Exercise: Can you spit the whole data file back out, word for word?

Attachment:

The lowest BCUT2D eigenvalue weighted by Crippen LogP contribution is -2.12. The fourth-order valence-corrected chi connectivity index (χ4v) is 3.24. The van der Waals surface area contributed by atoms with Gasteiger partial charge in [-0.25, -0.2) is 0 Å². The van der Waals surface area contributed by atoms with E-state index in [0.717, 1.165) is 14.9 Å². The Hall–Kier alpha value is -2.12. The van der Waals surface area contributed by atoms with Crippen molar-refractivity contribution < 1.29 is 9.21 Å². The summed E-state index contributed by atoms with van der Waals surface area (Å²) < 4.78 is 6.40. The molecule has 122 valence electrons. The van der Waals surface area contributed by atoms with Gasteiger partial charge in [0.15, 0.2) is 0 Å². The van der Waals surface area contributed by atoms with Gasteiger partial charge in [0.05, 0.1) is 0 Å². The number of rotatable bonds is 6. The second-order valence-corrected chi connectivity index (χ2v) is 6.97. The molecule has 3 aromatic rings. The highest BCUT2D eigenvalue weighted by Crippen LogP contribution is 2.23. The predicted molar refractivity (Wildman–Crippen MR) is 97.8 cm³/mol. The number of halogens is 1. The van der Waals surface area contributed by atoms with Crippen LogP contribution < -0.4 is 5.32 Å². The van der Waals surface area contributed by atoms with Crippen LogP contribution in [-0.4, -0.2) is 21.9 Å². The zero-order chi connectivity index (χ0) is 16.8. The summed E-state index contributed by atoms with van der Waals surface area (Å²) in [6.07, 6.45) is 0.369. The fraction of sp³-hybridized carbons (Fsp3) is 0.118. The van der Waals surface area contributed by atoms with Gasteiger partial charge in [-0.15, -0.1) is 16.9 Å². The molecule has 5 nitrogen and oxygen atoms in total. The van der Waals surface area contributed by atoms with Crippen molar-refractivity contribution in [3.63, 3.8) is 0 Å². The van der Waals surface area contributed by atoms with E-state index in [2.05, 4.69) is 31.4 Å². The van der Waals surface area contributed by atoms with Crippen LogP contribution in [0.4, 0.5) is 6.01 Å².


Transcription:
The lowest BCUT2D eigenvalue weighted by Crippen LogP contribution is -2.12. The fourth-order valence-corrected chi connectivity index (χ4v) is 3.24. The van der Waals surface area contributed by atoms with Gasteiger partial charge in [-0.25, -0.2) is 0 Å². The van der Waals surface area contributed by atoms with E-state index in [0.717, 1.165) is 14.9 Å². The Hall–Kier alpha value is -2.12. The van der Waals surface area contributed by atoms with Crippen molar-refractivity contribution < 1.29 is 9.21 Å². The summed E-state index contributed by atoms with van der Waals surface area (Å²) < 4.78 is 6.40. The molecule has 122 valence electrons. The van der Waals surface area contributed by atoms with Gasteiger partial charge in [0.15, 0.2) is 0 Å². The van der Waals surface area contributed by atoms with Gasteiger partial charge in [0.05, 0.1) is 0 Å². The number of rotatable bonds is 6. The second-order valence-corrected chi connectivity index (χ2v) is 6.97. The molecule has 3 aromatic rings. The highest BCUT2D eigenvalue weighted by Crippen LogP contribution is 2.23. The predicted molar refractivity (Wildman–Crippen MR) is 97.8 cm³/mol. The number of halogens is 1. The van der Waals surface area contributed by atoms with Crippen LogP contribution < -0.4 is 5.32 Å². The van der Waals surface area contributed by atoms with Crippen LogP contribution in [-0.4, -0.2) is 21.9 Å². The zero-order chi connectivity index (χ0) is 16.8. The summed E-state index contributed by atoms with van der Waals surface area (Å²) in [6.07, 6.45) is 0.369. The fraction of sp³-hybridized carbons (Fsp3) is 0.118. The van der Waals surface area contributed by atoms with Gasteiger partial charge in [-0.15, -0.1) is 16.9 Å². The molecule has 5 nitrogen and oxygen atoms in total. The van der Waals surface area contributed by atoms with Crippen molar-refractivity contribution in [3.63, 3.8) is 0 Å². The van der Waals surface area contributed by atoms with E-state index in [2.05, 4.69) is 31.4 Å². The van der Waals surface area contributed by atoms with Crippen LogP contribution in [0.4, 0.5) is 6.01 Å².